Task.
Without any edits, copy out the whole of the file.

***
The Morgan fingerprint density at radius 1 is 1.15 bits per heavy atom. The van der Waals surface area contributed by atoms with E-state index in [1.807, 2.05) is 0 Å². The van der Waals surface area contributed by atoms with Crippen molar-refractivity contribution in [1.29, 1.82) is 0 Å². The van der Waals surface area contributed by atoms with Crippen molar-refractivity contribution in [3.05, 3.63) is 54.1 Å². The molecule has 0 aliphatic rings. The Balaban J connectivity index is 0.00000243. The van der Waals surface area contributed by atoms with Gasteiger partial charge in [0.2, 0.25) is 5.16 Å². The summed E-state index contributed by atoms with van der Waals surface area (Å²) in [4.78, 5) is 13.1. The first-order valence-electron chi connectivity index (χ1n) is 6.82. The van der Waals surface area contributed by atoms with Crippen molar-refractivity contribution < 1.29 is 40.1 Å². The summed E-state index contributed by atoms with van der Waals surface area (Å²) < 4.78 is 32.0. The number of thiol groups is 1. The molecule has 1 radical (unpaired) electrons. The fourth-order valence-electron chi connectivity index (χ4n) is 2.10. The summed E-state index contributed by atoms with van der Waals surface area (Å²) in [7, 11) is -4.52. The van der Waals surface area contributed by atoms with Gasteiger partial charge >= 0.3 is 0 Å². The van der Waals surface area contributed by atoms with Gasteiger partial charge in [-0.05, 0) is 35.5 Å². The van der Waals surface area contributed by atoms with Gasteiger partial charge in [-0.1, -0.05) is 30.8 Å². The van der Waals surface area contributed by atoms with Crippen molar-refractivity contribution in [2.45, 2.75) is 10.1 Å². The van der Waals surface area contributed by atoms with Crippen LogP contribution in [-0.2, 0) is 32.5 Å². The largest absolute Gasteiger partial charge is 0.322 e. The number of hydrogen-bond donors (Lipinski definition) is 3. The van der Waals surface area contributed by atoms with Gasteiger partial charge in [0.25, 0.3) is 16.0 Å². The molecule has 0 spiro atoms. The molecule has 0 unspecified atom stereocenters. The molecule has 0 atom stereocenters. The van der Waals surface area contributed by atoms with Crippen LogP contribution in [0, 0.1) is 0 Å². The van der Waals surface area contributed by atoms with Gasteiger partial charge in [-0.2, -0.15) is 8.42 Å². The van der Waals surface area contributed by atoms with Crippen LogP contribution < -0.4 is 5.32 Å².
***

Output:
The Morgan fingerprint density at radius 1 is 1.15 bits per heavy atom. The van der Waals surface area contributed by atoms with E-state index in [1.807, 2.05) is 0 Å². The van der Waals surface area contributed by atoms with Crippen molar-refractivity contribution in [1.29, 1.82) is 0 Å². The van der Waals surface area contributed by atoms with Crippen molar-refractivity contribution in [3.05, 3.63) is 54.1 Å². The molecule has 0 aliphatic rings. The Balaban J connectivity index is 0.00000243. The van der Waals surface area contributed by atoms with Gasteiger partial charge in [0.2, 0.25) is 5.16 Å². The summed E-state index contributed by atoms with van der Waals surface area (Å²) in [4.78, 5) is 13.1. The first-order valence-electron chi connectivity index (χ1n) is 6.82. The van der Waals surface area contributed by atoms with Crippen molar-refractivity contribution < 1.29 is 40.1 Å². The summed E-state index contributed by atoms with van der Waals surface area (Å²) < 4.78 is 32.0. The number of thiol groups is 1. The molecule has 1 radical (unpaired) electrons. The fourth-order valence-electron chi connectivity index (χ4n) is 2.10. The summed E-state index contributed by atoms with van der Waals surface area (Å²) in [7, 11) is -4.52. The van der Waals surface area contributed by atoms with Gasteiger partial charge >= 0.3 is 0 Å². The van der Waals surface area contributed by atoms with Gasteiger partial charge in [-0.05, 0) is 35.5 Å². The van der Waals surface area contributed by atoms with Gasteiger partial charge in [-0.1, -0.05) is 30.8 Å². The van der Waals surface area contributed by atoms with Crippen molar-refractivity contribution in [2.45, 2.75) is 10.1 Å². The van der Waals surface area contributed by atoms with Crippen LogP contribution in [-0.2, 0) is 32.5 Å². The largest absolute Gasteiger partial charge is 0.322 e. The number of hydrogen-bond donors (Lipinski definition) is 3. The van der Waals surface area contributed by atoms with Gasteiger partial charge in [0.25, 0.3) is 16.0 Å². The molecule has 0 spiro atoms. The molecule has 0 unspecified atom stereocenters. The molecule has 0 atom stereocenters. The van der Waals surface area contributed by atoms with Crippen LogP contribution in [0, 0.1) is 0 Å². The van der Waals surface area contributed by atoms with Gasteiger partial charge in [-0.2, -0.15) is 8.42 Å². The van der Waals surface area contributed by atoms with Crippen LogP contribution < -0.4 is 5.32 Å².